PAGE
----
TTB has recently liberalized the treatment of personalized labels, such as a wine label with “Happy Birthday Bob.” No longer will it be necessary to burden your company, or the government, with paperwork to cover “Happy Birthday Steve” or Judy, Tom, etc.
TTB announced this change on September 21, 2011 in TTB Guidance 2011-5. The document supersedes a policy from about a year and a half earlier; the 2010 policy required a new approval for just about every variation (such as each wedding, retirement, Bar Mitzvah, graduation, anniversary, etc.). In liberalizing the policy, TTB said:
Our 2010-1 guidance did not allow certificate holders to change the artwork or graphics on personalized labels without resubmission of the labels for approval. We have reconsidered this requirement and now permit certificate holders to make changes to the graphics or artwork on a previously approved personalized label without having to apply for a new certificate of label approval.
The above label, from Llano Estacado Winery, is an early approval under the new policy. The new policy seems due at least in part to pressure from Sen. Schumer. He mounted a vigorous campaign, on this topic, over the past summer. His August 9, 2011 press release, noting the progress, said:
In the case of … personalized labels the TTB agreed with Schumer’s request to streamline the process saying, “Effective immediately, TTB will not require resubmission of labels due to changes in graphics or artwork.” In the past, TTB permitted wineries to simply apply once for approval of a custom label template to ensure it contained the required regulatory and safety warnings, after which the winery could customize and personalize the artwork … to suit the specific event. TTB then changed course to require individual approval of labels when changes were made to graphics and label components apart of the regulatory and safety warnings. By working with industry stakeholders to find ways to streamline approval of these custom labels TTB could, in turn, help ease the current backlog of COLA applications.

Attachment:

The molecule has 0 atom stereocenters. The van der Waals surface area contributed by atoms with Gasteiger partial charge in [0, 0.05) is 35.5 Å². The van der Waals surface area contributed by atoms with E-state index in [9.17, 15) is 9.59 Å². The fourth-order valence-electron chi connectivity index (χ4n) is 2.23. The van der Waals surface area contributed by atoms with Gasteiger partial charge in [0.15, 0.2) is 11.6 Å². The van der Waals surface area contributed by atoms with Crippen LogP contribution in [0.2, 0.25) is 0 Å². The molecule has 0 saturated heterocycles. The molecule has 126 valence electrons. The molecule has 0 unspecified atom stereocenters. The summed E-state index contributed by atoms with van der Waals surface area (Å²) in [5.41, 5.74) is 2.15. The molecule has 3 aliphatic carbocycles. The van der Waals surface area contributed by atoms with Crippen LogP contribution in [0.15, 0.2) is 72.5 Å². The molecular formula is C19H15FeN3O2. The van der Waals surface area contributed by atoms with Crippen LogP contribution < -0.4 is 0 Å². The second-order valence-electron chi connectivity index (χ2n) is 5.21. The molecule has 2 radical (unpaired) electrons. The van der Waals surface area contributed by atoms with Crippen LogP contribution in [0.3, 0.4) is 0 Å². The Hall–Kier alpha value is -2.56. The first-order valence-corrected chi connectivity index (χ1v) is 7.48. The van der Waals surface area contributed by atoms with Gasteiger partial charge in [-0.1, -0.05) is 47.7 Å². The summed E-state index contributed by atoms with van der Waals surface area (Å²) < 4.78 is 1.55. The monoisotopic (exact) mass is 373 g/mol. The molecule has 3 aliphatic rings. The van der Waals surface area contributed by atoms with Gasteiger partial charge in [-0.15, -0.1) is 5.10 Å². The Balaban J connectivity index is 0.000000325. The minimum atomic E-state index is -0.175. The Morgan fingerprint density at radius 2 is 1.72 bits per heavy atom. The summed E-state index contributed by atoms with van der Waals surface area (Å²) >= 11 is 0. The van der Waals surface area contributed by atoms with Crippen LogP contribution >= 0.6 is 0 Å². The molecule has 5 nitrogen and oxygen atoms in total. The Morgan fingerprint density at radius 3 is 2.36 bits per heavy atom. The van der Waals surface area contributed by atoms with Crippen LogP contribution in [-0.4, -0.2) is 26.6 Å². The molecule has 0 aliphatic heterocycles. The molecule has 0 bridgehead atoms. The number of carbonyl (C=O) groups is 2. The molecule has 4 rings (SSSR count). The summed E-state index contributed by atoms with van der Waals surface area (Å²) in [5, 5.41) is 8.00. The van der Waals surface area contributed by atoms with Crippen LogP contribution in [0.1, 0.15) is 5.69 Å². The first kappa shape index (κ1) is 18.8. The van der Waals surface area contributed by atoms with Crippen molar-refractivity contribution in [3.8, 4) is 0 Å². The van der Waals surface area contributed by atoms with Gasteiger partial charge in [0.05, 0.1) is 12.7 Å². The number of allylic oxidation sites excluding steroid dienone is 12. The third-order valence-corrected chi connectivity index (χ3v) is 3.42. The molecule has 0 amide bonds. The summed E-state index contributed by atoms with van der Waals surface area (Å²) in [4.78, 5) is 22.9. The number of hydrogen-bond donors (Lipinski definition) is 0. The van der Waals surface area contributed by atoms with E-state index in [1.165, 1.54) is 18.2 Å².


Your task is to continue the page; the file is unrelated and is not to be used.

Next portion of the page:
The press release also noted:
New York wineries have recently reported that it can take at least one month to receive approval of an electronically-filed COLA application and two to three months for a paper application. Often, when wineries finally do receive feedback, it is with a rejected label and the necessary corrections, and at that point labels must be resubmitted and the COLA process must begin again. The TTB told Schumer itself that they have noticed a significant increase in the typical amount of time it takes for them to respond to requests for label approvals.
So far, it does not seem that the current personalization policy would extend all the way to other masses of labels, such as Molson and Twisted Tea (large numbers of labels with other sorts of small variations).